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Opinion - Opinion
Over at Legislature: Hunting permits, juvenile criminals, sexual diseasesTell North Platte what you think
Photo by George Lauby
Sen. Tom Hansen

After many hours of debate and filibustering, first-round approval was given to a bill that would establish the Tax Modernization Commission.

LB 613 lays the groundwork for tax reform discussions that will continue for the rest of the year. The Commission would continually review and recommend updates to Nebraska's tax code, considering fairness, competitiveness, simplicity and compliance, stability, adequacy and complementary tax systems as it evaluates Nebraska's current tax code.

Under the bill, the Commission will provide a preliminary report to the Legislature and the Governor by Dec. 15, 2013 with a final report due by Nov. 15, 2014. The Commission will meet at least once per year to review and evaluate the tax code.

Bills passed into law include:

LB 94 authorizes the Game and Parks Commission to issue nonresident deer permits in management units after providing residents with at least 85% of the available permits; allows an applicant to be issued a resident elk permit once every five years, changing the one permit per lifetime policy into a one harvest per lifetime policy; and allows the commission, to designate residents who are partners in a partnership, shareholders in a corporation, or beneficiaries of a trust, who own or lease at least 80 acres of the land for agricultural purposes, to be qualified for limited deer, antelope, wild turkey, or elk permits.

LB 295 adds relocation incentives for new residents to the list of permissible activities that may be included in a local option municipal economic development plan.

LB 434 requires the Nebraska Emergency Management Agency to cooperate with other emergency management agencies and public agencies in the development of emergency management registries. These registries will include persons with special needs and the families of such persons for the purpose of planning for assistance of these persons and their families before, during, and after a disaster.

LB 499 gives the Game and Parks Commission the authority to pass, by majority vote, commission orders that govern conservation orders, seasons, open and closed areas, and bag limits. A public hearing is required on each proposed order, and no order is valid until 15 days after such order has been posted on the commission's web site.

Bills Advanced to Final Reading include LB 363 contains several provisions dealing with the issue of cost of access to public records.

Bills Advanced to Second Round of debate include:

LB 203 clarifies the portion of the Environmental Protection Act which defines solid waste, which does not include slag, a product that is the result of the steel manufacturing process and is managed as an item of value in a controlled manner and not as a discarded material.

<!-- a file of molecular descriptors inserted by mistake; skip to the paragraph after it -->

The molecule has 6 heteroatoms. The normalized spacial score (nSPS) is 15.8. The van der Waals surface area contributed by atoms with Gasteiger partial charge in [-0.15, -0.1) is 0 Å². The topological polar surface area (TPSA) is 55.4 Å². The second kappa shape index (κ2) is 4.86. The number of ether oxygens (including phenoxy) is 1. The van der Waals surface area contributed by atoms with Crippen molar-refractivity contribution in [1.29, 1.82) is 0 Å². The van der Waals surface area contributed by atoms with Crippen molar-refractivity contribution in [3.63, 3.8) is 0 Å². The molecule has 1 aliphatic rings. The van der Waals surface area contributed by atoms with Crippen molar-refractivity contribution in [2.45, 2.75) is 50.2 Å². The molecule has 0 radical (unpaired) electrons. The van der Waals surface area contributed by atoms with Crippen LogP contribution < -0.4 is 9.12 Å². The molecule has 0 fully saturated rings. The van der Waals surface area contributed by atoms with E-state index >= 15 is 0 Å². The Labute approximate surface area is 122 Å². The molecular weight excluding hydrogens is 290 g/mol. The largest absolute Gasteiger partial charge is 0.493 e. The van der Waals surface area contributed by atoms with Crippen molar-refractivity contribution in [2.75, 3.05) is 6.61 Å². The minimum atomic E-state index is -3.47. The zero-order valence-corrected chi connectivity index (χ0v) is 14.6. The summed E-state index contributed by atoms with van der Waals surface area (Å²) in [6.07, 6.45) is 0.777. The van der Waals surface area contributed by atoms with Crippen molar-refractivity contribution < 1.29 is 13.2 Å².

LB 464 would require criminal charges against anyone younger than 18 to be filed in juvenile court. Cases could be transferred to adult court upon a motion by the prosecutor and a hearing before the juvenile court. The intent is for fewer juvenile offenders being tried in adult court; thus, cases originating in juvenile court would give more youth a chance at rehabilitation and reduce their odds of having criminal records.

LB 528 seeks to provide medical practitioners with a tool critical to stopping the high rates of sexually transmitted diseases. The bill would allow expedited partner therapy (EPT) for the treatment of gonorrhea and chlamydia. EPT allows a physician, physician assistant, or nurse practitioner who diagnoses an STD in a patient to prescribe, provide or dispense medications to that patient's partner(s) without examination of that partner(s).

LB 634 would help fight wildfires in rural Nebraska. The bill would place two single-engine aerial tankers in Valentine and Chadron during fire season, require the state to thin forests, and offer new training to emergency responders, in addition to other steps.

LB 634 has a fiscal note of $1.7 million.


Last week the Judiciary Committee held public hearings on a number of bills that dealt with firearms. LB 451 and LB 602 would prevent the federal government from enforcing new firearms restrictions in Nebraska. LB 352 would require the Nebraska State Patrol to design a standard sign used for places where guns are prohibited.

LB 293 would ban public disclosure of gun permit information. This session the Committee has had public hearings on 13 different proposals dealing with firearms.

As of this date, the Committee has not advanced any of them for consideration by the full Legislature.

We are in recess on Friday and Monday for the Easter break and will be back in session on Tuesday. Have a nice Easter!

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The North Platte Bulletin - Published 3/29/2013
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